Simmons Sharks Broadheads

160 gr. Land Shark
  • Manufacturer: Simmons Sharks
  • Web site:
  • Review date: June 18, 2004
  • Reviewer: Joshua Flournoy
  • H.I.S. Rating: 9 out of 10
  • Carbon steel, one-piece head
  • Cut-on-contact
  • Concave design
  • .050"-thick main blade
  • 1 9/16" cutting width
  • 100, 125, 160, 190 grains
  • Re-sharpenable
  • Screw-in or Glue-on
  • Review:

    If you like a traditional style, cut-on-contact, 2-blade broadhead, I don't think you will find any better than the Simmons Sharks models. I've shot a bunch of different 2-blade cut-to-tip heads, and several animals with some of them and I think the Simmons Sharks 2-blade heads are the best ones on the market. That being said, I am not a real big fan of 2-blade heads - I'd rather shoot a 3-blade or 4-blade head. In my experience, 2-blade heads just do not produce the blood trails that a 3 or 4 blade head does. They just cut more of a "slit" rather than a "hole".

    Simmons does have optional bleeder blades for all of their heads, but I wouldn't recommend them. They are a real thin, spring-steel and are made to break and shear off when hitting heavy bone. My personal opinion is that the Simmons Sharks are much better as 2-blade heads than they are as 4-blades.

    125 gr. Land Shark

    The design on the Sharks is a strongly concave one and at first glance one might think the design would not allow for maximum penetration, but that has not been my experience. In fact, the concave design and huge cutting width (bigger than any other 2-blade head on the market, that I know of) are a big part of what makes this a great broadhead in my opinion. Also, the .050" main blade is the thickest one on the market and is decidely stout. You won't be worrying about the tip folding over or anything like that, I can assure you. I also found these heads to fly beautifully, with great accuracy. My experience with many "traditional" 2-blade cut-to-tip heads has been erratic flight and problems with planing, but not with the Sharks. I shot the 125 and 160 grain screw-in Land Sharks, and the 190 grain screw-in Tree Shark, and they all flew great. I haven't taken any animals with the 125 or 190 grain heads, but I have shot them a bunch into my broadhead target and they have the same great characteristics as the 160 grain head.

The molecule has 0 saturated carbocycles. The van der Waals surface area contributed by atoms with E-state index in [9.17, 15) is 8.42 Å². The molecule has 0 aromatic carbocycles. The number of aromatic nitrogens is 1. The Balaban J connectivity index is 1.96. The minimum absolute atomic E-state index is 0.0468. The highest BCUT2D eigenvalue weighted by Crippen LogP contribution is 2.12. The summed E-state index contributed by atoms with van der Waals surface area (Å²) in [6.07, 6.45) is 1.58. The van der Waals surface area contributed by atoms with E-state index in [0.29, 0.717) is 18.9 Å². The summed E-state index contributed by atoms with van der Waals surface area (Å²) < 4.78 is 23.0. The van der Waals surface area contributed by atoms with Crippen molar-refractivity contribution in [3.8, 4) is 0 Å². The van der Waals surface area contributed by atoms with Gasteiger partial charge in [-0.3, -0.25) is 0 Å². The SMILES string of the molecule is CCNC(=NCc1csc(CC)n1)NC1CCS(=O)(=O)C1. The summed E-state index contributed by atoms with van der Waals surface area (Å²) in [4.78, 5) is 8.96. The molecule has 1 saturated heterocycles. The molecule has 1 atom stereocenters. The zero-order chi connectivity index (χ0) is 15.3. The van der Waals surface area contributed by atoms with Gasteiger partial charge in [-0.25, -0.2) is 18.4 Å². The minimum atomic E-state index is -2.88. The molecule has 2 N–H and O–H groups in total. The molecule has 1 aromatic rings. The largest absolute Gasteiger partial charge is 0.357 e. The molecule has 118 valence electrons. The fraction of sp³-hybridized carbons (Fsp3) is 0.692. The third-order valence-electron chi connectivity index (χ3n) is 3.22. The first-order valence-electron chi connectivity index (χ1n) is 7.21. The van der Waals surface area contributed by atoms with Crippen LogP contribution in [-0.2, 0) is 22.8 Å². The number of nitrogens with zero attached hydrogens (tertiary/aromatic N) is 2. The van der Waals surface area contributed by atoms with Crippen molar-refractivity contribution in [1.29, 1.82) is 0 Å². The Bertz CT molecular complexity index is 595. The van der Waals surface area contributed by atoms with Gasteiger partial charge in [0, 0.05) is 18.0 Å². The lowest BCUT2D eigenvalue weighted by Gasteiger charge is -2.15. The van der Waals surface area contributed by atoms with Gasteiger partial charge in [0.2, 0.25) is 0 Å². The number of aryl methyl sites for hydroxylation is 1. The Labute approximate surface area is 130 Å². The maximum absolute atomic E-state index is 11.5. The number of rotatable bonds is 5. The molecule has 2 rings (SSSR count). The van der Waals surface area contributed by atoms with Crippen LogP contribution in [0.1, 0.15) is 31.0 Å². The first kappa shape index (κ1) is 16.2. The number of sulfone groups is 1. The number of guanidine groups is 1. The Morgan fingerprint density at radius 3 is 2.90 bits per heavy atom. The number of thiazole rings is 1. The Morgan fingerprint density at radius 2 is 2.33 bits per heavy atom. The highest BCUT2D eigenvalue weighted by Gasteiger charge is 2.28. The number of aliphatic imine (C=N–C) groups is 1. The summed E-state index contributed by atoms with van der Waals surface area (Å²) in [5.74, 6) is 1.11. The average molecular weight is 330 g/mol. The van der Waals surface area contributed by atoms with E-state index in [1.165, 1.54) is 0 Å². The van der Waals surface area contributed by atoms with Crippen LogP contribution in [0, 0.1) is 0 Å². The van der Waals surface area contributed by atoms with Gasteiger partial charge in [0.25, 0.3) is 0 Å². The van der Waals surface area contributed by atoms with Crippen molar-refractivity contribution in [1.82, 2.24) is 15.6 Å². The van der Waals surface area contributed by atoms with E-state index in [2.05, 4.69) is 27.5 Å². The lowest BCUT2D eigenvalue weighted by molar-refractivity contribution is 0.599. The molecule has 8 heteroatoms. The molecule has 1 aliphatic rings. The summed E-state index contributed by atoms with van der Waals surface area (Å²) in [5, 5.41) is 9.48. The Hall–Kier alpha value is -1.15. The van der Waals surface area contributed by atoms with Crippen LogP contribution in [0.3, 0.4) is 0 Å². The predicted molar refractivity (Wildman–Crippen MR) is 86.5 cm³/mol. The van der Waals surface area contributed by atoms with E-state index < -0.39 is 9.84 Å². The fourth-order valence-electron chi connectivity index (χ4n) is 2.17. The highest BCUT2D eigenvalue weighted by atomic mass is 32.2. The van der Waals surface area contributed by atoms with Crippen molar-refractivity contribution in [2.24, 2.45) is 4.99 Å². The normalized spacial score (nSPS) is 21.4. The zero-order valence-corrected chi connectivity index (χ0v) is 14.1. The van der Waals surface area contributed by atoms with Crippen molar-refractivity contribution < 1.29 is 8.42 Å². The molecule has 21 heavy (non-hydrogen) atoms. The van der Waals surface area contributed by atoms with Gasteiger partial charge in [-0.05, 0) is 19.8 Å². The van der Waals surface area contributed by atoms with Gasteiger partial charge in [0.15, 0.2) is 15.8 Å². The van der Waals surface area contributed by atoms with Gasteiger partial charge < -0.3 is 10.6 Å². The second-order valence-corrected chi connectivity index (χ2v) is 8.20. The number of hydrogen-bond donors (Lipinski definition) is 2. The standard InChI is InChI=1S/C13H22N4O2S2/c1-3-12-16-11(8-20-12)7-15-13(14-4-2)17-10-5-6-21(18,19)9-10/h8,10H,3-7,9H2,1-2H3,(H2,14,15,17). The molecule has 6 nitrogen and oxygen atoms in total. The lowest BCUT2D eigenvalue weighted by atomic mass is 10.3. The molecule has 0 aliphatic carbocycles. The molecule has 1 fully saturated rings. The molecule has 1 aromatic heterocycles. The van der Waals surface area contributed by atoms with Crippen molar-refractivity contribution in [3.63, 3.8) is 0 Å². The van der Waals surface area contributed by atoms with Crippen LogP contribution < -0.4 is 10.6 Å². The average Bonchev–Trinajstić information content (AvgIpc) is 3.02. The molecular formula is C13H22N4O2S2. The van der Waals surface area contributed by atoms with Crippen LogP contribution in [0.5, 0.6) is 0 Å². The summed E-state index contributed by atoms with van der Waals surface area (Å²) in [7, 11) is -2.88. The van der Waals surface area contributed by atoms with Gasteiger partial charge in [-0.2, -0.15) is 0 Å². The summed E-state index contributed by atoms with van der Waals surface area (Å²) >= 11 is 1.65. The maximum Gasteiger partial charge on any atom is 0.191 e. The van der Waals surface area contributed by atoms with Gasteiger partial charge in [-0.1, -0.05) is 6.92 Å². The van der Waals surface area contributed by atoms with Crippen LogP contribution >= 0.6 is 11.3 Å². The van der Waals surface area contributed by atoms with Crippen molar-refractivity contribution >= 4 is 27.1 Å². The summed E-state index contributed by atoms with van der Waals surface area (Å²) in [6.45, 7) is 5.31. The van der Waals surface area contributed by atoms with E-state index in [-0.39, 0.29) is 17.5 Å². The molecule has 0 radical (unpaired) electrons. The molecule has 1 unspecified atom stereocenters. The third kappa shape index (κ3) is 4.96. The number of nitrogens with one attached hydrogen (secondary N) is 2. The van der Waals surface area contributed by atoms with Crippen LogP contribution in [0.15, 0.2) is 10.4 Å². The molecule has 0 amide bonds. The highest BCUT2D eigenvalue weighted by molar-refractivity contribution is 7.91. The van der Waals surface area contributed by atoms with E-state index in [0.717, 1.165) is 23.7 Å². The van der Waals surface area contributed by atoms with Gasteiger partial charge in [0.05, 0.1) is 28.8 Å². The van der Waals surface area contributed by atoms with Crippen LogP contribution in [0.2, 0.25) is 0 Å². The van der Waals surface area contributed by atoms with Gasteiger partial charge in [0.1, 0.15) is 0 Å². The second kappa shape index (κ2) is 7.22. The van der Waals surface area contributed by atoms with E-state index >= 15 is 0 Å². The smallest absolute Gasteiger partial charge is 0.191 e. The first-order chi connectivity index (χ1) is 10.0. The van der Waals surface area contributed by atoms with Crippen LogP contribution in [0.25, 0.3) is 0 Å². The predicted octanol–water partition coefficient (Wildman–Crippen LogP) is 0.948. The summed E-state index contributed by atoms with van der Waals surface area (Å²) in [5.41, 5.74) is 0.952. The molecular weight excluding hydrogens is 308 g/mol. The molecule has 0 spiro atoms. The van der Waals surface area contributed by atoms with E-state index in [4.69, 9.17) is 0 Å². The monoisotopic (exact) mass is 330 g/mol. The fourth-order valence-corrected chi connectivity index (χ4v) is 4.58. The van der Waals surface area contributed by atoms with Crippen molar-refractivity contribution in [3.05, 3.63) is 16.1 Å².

To test the durability of these heads on something similiar to the shoulder blade of a deer, I shot them through a sheet of 1/4" plywood at a distance of 30 feet. They all passed completely through with no damage to any part of the head.

    I shot this Montana whitetail in Fall 2002
    while using the Simmons 160 gr. Land Shark

    I shot a 225 lb. Montana whitetail buck in 2002 with the Simmons Land Shark 160 grain 2-blade. The shot was 25 yards, and the arrow zipped right through the heart and out the other side. He didn't know what had happened. He ran a few steps, then trotted about 40 yards, wobbled a few times and went right down. Because I saw him as he fell in an Alfalfa field I didn't need to bloodtrail him. However, for the purpose of the broadhead testing, I went and took a thorough look at the blood trail, and wasn't extremely impressed. I had sharpened the head till it was razor sharp, and the shot was from ground level and only about 4 inches above the bottom of the chest. I would have expected it to spill a lot of blood on the ground, but it didn't. There was a fair amount in the last 20 yards or so before he fell, but none at the point of impact or for 20-30 yards thereafter. I never was able to find the arrow, it must have gone quite a ways past the buck after the shot.

    A few months later I shot a 125 lb. wild hog in south Texas with the Land Shark 160 gr. 2-blade. The shot was at 10 yards from the ground. I made a perfect lung shot, had a complete pass-through and the hog took off like a scalded cat. I wasn't able to find the arrow, again, but I did find a spot of smeared blood on a bush a few yards from the point of impact. Unfortunately, that was the only blood I found while looking for the next 2 hours. I was hunting in thick, tall brush and could not see the hog anymore after it had run only about 10 yards. If not for some vultures circling low over a certain thicket, I would not have found the hog. After I saw the vultures circling 2 hours after the shot, I went over to that thicket and crawled around like a snake and finally found the hog, dead as a stone. It had obviously died quickly after the shot, as it was already quite stiff. There was almost no blood on the ground around the hog or where it was laying.

    I shot this Texas wild hog in Spring 2003
    while using the Simmons 160 gr. Land Shark

    The lack of a good blood trail on my deer and no blood trail on my hog isn't something that I fault the Simmons broadhead for. As I mentioned above, I'm not real keen on 2-blade heads in general in a situation where you're really going to need a good blood trail. I think a razor sharp 2-blade head will kill just as quickly as a razor sharp 3-blade or 4-blade head, but it just won't leave as good of a blood trail, in most instances. If I'm hunting in open country where I can see a good ways, I wouldn't mind using a 2-blade head again, but if I'm hunting in thick stuff I'll be using a 3 or 4-blade head. If a 2-blade, cut-to-tip head is your cup of tea, though, I'd recommend the Simmons Shark over any other similiar style head on the market.

    190 gr. Tree Shark

    One last thing, the Simmons Sharks do not come razor sharp out of the package, like many heads of this style, but they are easily sharpened. I use a ceramic crock stick and then strop them on a piece of leather and they're super sharp.

    Pros: 1-piece ferrule, tough, thick main blade, great flight, wide cut
    Cons: not razor sharp out of the package

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